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Home / US / Ted Cruz and Beto O & Rourke agree that the late KKK leader in Tennessee should no longer be honored

Ted Cruz and Beto O & Rourke agree that the late KKK leader in Tennessee should no longer be honored



Former Texas political rivals Ted Cruz and Beto O & Rourke found common ground on Friday when they both condemned the long-standing law in Tennessee, with Nathan Bedford Forrest, a dead Confederate Army general and great wizard of the Ku Klux Klan, was celebrated. [19659002] Bill Lee, governor of Tennessee, signed a proclamation on Friday calling this Nathan Bedford Forrest Day nationwide. The proclamation marks six days of special observance, which the governor of Tennessee is required by law to sign every year. Other holidays that are protected by the Tennessee State Code include the Confederate Decoration Day, the Robert E. Lee Day, the Veteran's Day, Memorial Day, the Abraham Lincoln Day, and the Andrew Jackson Day.

Cruz expressed his refusal that such a holiday in honor of Forrest should continue to be observed. He tweeted: "This is WRONG." Nathan Bedford Forrest was a Confederate general and a Democratic Convention delegate from 1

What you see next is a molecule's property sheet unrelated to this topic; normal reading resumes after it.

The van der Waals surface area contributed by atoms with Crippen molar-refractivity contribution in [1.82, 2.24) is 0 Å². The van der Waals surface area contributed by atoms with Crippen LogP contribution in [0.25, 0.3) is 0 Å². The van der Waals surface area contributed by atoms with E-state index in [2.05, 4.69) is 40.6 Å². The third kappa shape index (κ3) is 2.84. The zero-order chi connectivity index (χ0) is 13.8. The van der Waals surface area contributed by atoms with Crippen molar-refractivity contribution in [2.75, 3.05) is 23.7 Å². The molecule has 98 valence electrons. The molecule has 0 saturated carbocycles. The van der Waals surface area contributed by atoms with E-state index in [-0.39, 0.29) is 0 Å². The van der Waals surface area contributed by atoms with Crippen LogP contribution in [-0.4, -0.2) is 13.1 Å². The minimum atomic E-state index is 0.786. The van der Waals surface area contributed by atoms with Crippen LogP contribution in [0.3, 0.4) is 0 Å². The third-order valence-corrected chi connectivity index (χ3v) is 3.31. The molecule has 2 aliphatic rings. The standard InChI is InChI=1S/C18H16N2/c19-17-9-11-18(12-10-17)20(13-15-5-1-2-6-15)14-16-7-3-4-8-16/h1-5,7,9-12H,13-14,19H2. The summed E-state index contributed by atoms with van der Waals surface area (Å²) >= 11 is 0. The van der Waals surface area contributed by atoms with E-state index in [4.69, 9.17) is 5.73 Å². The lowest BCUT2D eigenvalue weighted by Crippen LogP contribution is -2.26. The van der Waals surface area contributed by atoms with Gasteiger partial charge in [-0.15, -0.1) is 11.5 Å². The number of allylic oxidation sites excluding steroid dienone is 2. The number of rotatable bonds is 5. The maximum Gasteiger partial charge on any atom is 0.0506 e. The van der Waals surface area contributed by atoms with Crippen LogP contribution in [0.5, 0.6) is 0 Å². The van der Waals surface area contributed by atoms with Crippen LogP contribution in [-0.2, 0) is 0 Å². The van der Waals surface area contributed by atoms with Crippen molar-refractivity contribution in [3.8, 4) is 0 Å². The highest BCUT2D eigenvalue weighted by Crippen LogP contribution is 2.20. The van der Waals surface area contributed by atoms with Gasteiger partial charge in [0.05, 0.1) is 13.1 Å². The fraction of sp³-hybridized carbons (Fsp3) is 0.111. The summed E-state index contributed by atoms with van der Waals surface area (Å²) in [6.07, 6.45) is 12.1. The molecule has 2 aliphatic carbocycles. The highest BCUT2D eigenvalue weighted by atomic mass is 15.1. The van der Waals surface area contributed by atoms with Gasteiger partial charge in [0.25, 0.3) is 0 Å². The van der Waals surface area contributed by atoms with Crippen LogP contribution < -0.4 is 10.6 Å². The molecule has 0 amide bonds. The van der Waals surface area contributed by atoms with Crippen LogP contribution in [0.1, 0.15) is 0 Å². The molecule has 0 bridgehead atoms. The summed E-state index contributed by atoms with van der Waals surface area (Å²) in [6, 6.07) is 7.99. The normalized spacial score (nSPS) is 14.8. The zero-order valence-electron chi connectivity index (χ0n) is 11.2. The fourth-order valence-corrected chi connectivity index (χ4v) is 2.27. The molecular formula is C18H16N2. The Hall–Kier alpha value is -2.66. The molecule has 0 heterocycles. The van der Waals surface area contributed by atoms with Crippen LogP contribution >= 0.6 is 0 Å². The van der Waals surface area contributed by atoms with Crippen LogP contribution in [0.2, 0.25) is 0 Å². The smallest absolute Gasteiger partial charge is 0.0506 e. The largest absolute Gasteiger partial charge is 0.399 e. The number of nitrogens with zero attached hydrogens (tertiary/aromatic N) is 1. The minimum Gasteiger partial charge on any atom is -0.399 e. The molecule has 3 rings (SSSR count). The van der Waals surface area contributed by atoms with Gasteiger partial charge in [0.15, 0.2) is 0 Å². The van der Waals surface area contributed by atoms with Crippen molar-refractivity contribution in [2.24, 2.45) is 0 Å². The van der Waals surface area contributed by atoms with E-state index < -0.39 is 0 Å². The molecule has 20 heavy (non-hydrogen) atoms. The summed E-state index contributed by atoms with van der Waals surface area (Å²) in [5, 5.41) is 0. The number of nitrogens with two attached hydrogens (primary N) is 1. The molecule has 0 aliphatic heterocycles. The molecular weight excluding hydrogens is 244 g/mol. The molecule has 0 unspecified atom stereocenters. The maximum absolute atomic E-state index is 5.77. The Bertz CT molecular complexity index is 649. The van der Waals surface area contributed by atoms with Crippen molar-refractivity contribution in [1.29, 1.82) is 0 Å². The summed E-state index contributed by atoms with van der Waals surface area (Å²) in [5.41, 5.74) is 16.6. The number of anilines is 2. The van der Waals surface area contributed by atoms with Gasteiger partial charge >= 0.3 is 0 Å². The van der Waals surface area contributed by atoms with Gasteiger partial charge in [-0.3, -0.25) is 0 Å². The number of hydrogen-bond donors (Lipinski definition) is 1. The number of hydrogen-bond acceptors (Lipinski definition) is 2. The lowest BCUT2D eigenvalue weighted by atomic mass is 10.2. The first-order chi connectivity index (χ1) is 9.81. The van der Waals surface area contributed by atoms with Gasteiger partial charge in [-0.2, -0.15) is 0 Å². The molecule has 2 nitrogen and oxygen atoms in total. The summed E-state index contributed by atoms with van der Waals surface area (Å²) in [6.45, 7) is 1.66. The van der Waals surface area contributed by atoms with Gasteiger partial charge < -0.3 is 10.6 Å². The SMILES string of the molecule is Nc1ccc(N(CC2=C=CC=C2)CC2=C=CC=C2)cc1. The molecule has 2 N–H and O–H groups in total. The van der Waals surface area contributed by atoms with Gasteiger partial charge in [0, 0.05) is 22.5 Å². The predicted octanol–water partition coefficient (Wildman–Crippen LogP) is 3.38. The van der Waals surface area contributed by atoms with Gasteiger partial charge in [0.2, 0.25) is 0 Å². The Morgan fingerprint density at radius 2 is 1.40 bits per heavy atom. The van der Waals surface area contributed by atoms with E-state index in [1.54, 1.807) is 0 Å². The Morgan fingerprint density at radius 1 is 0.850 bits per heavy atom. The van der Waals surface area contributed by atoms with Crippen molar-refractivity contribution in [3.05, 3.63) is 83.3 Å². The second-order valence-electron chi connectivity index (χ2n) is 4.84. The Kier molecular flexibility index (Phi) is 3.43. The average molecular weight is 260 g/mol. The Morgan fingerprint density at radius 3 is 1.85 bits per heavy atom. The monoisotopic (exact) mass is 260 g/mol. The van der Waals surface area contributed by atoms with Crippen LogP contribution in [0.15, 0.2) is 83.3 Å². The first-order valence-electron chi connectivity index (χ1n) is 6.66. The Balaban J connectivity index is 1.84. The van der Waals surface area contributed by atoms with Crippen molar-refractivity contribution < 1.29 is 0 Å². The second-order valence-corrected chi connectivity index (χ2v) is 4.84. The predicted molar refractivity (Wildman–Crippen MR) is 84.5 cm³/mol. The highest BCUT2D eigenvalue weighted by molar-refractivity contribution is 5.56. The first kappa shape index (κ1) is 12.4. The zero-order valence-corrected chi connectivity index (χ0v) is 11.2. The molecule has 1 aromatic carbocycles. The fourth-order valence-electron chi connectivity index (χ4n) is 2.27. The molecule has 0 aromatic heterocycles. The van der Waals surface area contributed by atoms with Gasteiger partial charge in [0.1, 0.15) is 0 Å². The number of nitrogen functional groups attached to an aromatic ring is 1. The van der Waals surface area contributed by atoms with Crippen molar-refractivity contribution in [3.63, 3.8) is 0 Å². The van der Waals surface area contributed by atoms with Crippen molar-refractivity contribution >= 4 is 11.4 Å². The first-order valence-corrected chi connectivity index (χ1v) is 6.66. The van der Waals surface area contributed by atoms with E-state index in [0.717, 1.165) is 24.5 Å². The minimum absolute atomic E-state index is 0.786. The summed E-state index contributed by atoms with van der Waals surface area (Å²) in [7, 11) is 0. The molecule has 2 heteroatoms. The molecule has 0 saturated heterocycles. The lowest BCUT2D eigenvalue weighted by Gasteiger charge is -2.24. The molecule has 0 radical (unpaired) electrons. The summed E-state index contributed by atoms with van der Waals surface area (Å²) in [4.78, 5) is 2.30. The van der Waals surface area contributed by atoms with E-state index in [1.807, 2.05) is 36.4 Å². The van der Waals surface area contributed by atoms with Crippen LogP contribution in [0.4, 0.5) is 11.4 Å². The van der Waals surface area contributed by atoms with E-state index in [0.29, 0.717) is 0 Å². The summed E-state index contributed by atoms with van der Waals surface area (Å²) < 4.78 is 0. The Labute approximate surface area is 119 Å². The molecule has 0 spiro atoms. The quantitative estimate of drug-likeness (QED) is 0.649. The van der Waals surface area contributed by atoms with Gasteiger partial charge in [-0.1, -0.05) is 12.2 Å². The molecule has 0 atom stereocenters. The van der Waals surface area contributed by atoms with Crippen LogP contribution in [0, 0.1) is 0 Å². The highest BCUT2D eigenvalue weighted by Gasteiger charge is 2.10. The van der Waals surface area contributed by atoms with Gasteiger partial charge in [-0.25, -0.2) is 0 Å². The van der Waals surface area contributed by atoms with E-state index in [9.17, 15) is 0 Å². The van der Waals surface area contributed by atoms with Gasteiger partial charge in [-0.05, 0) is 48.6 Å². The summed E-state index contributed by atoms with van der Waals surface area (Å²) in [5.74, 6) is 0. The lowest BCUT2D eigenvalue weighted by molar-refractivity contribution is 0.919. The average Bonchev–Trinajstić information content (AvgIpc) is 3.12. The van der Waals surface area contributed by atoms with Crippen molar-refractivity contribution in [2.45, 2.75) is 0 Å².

868. He was also a slave trader and the first great wizard of the KKK Tennessee should have no official day of honor (tomorrow) change him The law. "

A short time later, the Democratic presidential candidate and former rival of the Senate voted for Cruz, Beto O & Rourke. O & Rourke shared Cruz's original tweet and simply said, "I agree. Change the Law. "

Forrest, a General of the Confederation during the Civil War, was a controversial historical figure for a long time. He was credited with ordering the notorious massacre after the Battle of Fort Pillow, during which Confederate soldiers killed Union troops that were mostly black and had already surrendered. After the war, he became known for his leadership in the early days of the Ku Klux Klan and eventually became the organization's first great wizard.

The governor does not have the unilateral power to refuse the holiday, though many demanded that Lee condemn the holiday yesterday by not signing the proclamation. Many Tennesseans have also worked to remove a bust of Forrest from the Capitol.

In response to Friday's response to the proclamation, the governor's office said in a statement, "Governor Lee has signed the same proclamation signed in recent years to fulfill our legal obligation," the representative said. "To be clear, a new law was not signed – it's a proclamation in accordance with the existing law that the governor must follow."


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